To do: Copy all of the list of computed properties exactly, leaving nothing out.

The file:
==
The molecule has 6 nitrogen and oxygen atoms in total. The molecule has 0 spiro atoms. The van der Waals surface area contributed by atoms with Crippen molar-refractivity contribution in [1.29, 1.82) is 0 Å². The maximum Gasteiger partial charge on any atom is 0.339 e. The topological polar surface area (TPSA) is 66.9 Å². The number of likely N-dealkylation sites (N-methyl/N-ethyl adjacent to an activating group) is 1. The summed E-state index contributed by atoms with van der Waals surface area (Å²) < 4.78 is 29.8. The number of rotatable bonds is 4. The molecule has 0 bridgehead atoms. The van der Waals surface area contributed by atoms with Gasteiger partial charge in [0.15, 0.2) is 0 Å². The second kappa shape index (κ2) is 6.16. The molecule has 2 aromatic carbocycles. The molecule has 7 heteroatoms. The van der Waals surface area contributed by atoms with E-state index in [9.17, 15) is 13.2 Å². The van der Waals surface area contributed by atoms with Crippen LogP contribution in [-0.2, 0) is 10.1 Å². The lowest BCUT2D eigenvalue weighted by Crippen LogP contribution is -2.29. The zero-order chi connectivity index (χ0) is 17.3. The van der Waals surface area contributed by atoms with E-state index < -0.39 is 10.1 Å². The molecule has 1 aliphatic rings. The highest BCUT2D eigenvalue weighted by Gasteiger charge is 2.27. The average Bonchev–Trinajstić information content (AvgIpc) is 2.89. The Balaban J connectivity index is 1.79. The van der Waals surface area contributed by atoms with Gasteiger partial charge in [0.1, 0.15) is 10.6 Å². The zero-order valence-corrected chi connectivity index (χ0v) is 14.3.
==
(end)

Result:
The molecule has 6 nitrogen and oxygen atoms in total. The molecule has 0 spiro atoms. The van der Waals surface area contributed by atoms with Crippen molar-refractivity contribution in [1.29, 1.82) is 0 Å². The maximum Gasteiger partial charge on any atom is 0.339 e. The topological polar surface area (TPSA) is 66.9 Å². The number of likely N-dealkylation sites (N-methyl/N-ethyl adjacent to an activating group) is 1. The summed E-state index contributed by atoms with van der Waals surface area (Å²) < 4.78 is 29.8. The number of rotatable bonds is 4. The molecule has 0 bridgehead atoms. The van der Waals surface area contributed by atoms with Gasteiger partial charge in [0.15, 0.2) is 0 Å². The second kappa shape index (κ2) is 6.16. The molecule has 2 aromatic carbocycles. The molecule has 7 heteroatoms. The van der Waals surface area contributed by atoms with E-state index in [9.17, 15) is 13.2 Å². The van der Waals surface area contributed by atoms with Crippen LogP contribution in [-0.2, 0) is 10.1 Å². The lowest BCUT2D eigenvalue weighted by Crippen LogP contribution is -2.29. The zero-order chi connectivity index (χ0) is 17.3. The van der Waals surface area contributed by atoms with E-state index < -0.39 is 10.1 Å². The molecule has 1 aliphatic rings. The highest BCUT2D eigenvalue weighted by Gasteiger charge is 2.27. The average Bonchev–Trinajstić information content (AvgIpc) is 2.89. The Balaban J connectivity index is 1.79. The van der Waals surface area contributed by atoms with Gasteiger partial charge in [0.1, 0.15) is 10.6 Å². The zero-order valence-corrected chi connectivity index (χ0v) is 14.3.